Robot powered by rat’s brain in bizarre British experiment
It sounds like something out of a science fiction film, but British scientists have created a biological robot controlled by a blob of rat brain. The wheeled machine is wirelessly linked to a bundle of neurons kept at body temperature in a sterile cabinet. Signals from the ‘brain‘ allow the robot to steer left or right to avoid objects in its path. Researchers at the University of Reading are now trying to ‘teach’ the robot to become familiar with its surroundings. They hope the experiment will show how memories manifest themselves in nerve connections as the robot revisits territory it has been to before.
Scientists in other parts of the world are also developing robots with living brains made from cultured cells. At the Georgia Institute of Technology in Atlanta, US researchers have built a similar mobile machine. New Scientist magazine reported that the US team was training their robot as if it was an animal learning tricks.
The British research is led by Professor Kevin Warwick, who has pioneered the merging of biology and robotics by conducting bizarre ‘cyborg‘ experiments on himself. One involved embedding a microchip into the nerves of his left arm that allowed him to control an electric wheelchair and artificial hand.
The Reading robot’s brain consists of a small pot containing some 300,000 rat neurons. After first being disconnected, the nerves were then encouraged to make new connections with each other in a continuing process. The complex way neurons connect and ‘talk’ to each other is fundamental to how an organic brain works. Electrodes attached to the neural network allow sensory and command signals in and out of the brain. The robot has just one means of sensing its surroundings, an ultrasound probe that bounces sound waves off objects. If the sensor detects a wall in its path, a signal is sent to the brain through a Bluetooth radio link. The brain then replies with another message telling the robot to steer away from the obstacle.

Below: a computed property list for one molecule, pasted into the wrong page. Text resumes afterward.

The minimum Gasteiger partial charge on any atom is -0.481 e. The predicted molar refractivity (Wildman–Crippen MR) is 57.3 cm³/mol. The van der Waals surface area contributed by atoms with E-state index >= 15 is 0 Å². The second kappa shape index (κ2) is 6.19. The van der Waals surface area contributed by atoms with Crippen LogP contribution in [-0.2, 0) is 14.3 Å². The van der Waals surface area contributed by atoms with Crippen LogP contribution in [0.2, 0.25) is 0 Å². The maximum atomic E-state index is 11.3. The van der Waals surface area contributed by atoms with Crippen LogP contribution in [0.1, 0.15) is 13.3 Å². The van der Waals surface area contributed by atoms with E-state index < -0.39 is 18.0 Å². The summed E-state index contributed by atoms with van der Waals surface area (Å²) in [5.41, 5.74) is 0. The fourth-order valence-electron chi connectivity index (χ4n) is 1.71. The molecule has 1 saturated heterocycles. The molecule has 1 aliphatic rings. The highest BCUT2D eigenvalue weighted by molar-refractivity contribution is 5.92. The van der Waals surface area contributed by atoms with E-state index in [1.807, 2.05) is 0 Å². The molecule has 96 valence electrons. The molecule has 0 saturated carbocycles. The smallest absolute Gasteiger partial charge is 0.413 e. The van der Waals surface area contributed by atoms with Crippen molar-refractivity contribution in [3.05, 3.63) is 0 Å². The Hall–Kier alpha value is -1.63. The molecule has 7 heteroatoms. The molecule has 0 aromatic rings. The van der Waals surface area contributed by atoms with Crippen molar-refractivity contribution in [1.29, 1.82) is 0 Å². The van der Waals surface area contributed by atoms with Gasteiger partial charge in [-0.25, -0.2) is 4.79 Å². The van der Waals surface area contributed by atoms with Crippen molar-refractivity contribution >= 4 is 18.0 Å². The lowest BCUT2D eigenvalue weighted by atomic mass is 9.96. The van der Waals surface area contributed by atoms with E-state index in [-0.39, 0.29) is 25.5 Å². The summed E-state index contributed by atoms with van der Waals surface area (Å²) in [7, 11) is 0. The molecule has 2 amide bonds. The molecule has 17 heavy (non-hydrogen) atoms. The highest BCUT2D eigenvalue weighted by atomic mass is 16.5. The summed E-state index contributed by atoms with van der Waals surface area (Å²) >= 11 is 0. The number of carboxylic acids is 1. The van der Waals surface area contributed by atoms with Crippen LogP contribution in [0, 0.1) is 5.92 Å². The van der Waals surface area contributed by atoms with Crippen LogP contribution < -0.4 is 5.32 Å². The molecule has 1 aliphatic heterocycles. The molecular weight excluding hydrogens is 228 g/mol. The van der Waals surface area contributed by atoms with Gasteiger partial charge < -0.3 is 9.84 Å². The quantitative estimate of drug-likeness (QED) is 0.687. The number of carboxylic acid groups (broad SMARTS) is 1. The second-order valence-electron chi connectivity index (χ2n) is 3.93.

The team is now moving away from this simple system and getting the robot to learn how to navigate. Eventually the robot will be able to recognise familiar surroundings it has memorised. Another aspect of the research is achieving a better understanding of conditions that affect the brain such as Alzheimer’s and Parkinson’s disease, and strokes. Prof Warwick said: ‘This new research is tremendously exciting as firstly the biological brain controls its own moving robot body, and secondly it will enable us to investigate how the brain learns and memorises its experiences.
‘This research will move our understanding forward of how brains work, and could have a profound effect on many areas of science and medicine.’ Colleague Dr Ben Whalley, from the university’s School of Pharmacy, said: ‘One of the fundamental questions that scientists are facing today is how we link the activity of individual neurons with the complex behaviours that we see in whole organisms. ‘This project gives us a really unique opportunity to look at something which may exhibit complex behaviours, but still remain closely tied to the activity of individual neurons. ‘Hopefully we can use that to go some of the way to answer some of these very fundamental questions.’